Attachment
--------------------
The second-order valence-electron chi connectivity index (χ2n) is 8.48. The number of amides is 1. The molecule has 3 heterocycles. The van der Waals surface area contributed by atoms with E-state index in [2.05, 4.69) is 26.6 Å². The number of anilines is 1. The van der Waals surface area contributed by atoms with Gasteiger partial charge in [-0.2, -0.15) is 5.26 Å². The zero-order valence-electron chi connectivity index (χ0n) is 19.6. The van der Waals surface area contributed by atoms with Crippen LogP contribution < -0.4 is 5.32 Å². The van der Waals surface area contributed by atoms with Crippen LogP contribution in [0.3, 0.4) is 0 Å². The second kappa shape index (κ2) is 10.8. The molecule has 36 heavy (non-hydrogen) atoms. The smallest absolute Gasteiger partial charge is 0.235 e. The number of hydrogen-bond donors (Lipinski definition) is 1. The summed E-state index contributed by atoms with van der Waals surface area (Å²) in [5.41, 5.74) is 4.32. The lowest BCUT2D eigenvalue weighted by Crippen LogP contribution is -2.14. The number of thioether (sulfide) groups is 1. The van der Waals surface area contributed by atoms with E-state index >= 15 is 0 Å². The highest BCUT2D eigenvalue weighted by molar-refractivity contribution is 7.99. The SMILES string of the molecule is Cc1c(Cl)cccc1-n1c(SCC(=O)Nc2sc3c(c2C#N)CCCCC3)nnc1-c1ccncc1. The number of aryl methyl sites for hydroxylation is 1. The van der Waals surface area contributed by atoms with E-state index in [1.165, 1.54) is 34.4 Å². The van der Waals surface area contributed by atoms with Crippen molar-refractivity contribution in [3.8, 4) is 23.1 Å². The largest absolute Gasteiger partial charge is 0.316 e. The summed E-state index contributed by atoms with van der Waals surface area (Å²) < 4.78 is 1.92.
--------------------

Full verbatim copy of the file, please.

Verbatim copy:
The second-order valence-electron chi connectivity index (χ2n) is 8.48. The number of amides is 1. The molecule has 3 heterocycles. The van der Waals surface area contributed by atoms with E-state index in [2.05, 4.69) is 26.6 Å². The number of anilines is 1. The van der Waals surface area contributed by atoms with Gasteiger partial charge in [-0.2, -0.15) is 5.26 Å². The zero-order valence-electron chi connectivity index (χ0n) is 19.6. The van der Waals surface area contributed by atoms with Crippen LogP contribution < -0.4 is 5.32 Å². The van der Waals surface area contributed by atoms with Crippen LogP contribution in [0.3, 0.4) is 0 Å². The second kappa shape index (κ2) is 10.8. The molecule has 36 heavy (non-hydrogen) atoms. The smallest absolute Gasteiger partial charge is 0.235 e. The number of hydrogen-bond donors (Lipinski definition) is 1. The summed E-state index contributed by atoms with van der Waals surface area (Å²) in [5.41, 5.74) is 4.32. The lowest BCUT2D eigenvalue weighted by Crippen LogP contribution is -2.14. The number of thioether (sulfide) groups is 1. The van der Waals surface area contributed by atoms with E-state index >= 15 is 0 Å². The highest BCUT2D eigenvalue weighted by molar-refractivity contribution is 7.99. The SMILES string of the molecule is Cc1c(Cl)cccc1-n1c(SCC(=O)Nc2sc3c(c2C#N)CCCCC3)nnc1-c1ccncc1. The number of aryl methyl sites for hydroxylation is 1. The van der Waals surface area contributed by atoms with E-state index in [1.165, 1.54) is 34.4 Å². The van der Waals surface area contributed by atoms with Crippen molar-refractivity contribution in [3.8, 4) is 23.1 Å². The largest absolute Gasteiger partial charge is 0.316 e. The summed E-state index contributed by atoms with van der Waals surface area (Å²) < 4.78 is 1.92.